In addition, Medicare says it will not pay for the treatment of “serious preventable events” like leaving a sponge or other object in a patient during surgery and providing a patient with incompatible blood or blood products.
“If a patient goes into the hospital with pneumonia, we don’t want them to leave with a broken arm,” said Herb B. Kuhn, acting deputy administrator of the Centers for Medicare and Medicaid Services.
The new policy — one of several federal initiatives to improve care purchased by Medicare, at a cost of more than $400 billion a year — is sending ripples through the health industry.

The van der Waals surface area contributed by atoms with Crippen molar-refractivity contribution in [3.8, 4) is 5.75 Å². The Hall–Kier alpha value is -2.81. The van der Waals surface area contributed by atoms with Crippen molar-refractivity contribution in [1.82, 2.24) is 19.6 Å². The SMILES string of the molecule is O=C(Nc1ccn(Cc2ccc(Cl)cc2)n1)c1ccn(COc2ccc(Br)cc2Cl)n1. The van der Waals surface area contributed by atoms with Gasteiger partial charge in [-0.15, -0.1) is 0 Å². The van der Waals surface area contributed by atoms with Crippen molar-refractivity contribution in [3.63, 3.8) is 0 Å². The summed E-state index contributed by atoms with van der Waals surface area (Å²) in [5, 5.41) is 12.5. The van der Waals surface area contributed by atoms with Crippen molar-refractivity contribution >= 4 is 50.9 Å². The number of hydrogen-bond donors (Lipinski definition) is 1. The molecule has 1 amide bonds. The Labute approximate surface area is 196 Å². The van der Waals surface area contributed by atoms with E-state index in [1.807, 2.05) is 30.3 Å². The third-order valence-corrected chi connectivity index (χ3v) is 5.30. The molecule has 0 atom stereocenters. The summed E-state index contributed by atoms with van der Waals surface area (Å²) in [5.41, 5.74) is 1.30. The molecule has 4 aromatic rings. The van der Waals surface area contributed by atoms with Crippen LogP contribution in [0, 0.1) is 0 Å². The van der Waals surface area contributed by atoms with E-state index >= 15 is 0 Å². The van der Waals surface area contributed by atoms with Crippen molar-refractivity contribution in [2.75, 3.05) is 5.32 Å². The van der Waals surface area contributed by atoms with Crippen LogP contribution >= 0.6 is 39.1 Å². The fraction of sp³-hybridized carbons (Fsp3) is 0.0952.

I know what some of you are thinking, particularly those less inclined to like doctors. You’re probably thinking: Greedy doctors! No wonder they oppose something like this. There’s just one problem. Most of the items on the list, although potentially preventable, are not 100% preventable even under ideal conditions. Take pressure ulcers (bedsores), for example. There are certainly nursing care interventions that can greatly decrease the risk of pressure ulcers, but no intervention will reduce that risk to zero. I’ve seen patients where everything was done right, the patients were turned frequently and placed on the latest beds designed to minimize pressure, who still got ulcers. Remember, Christopher Reeve, who presumably got the best skin care available after he became quadriplegic, died from sepsis due to an infected pressure ulcer.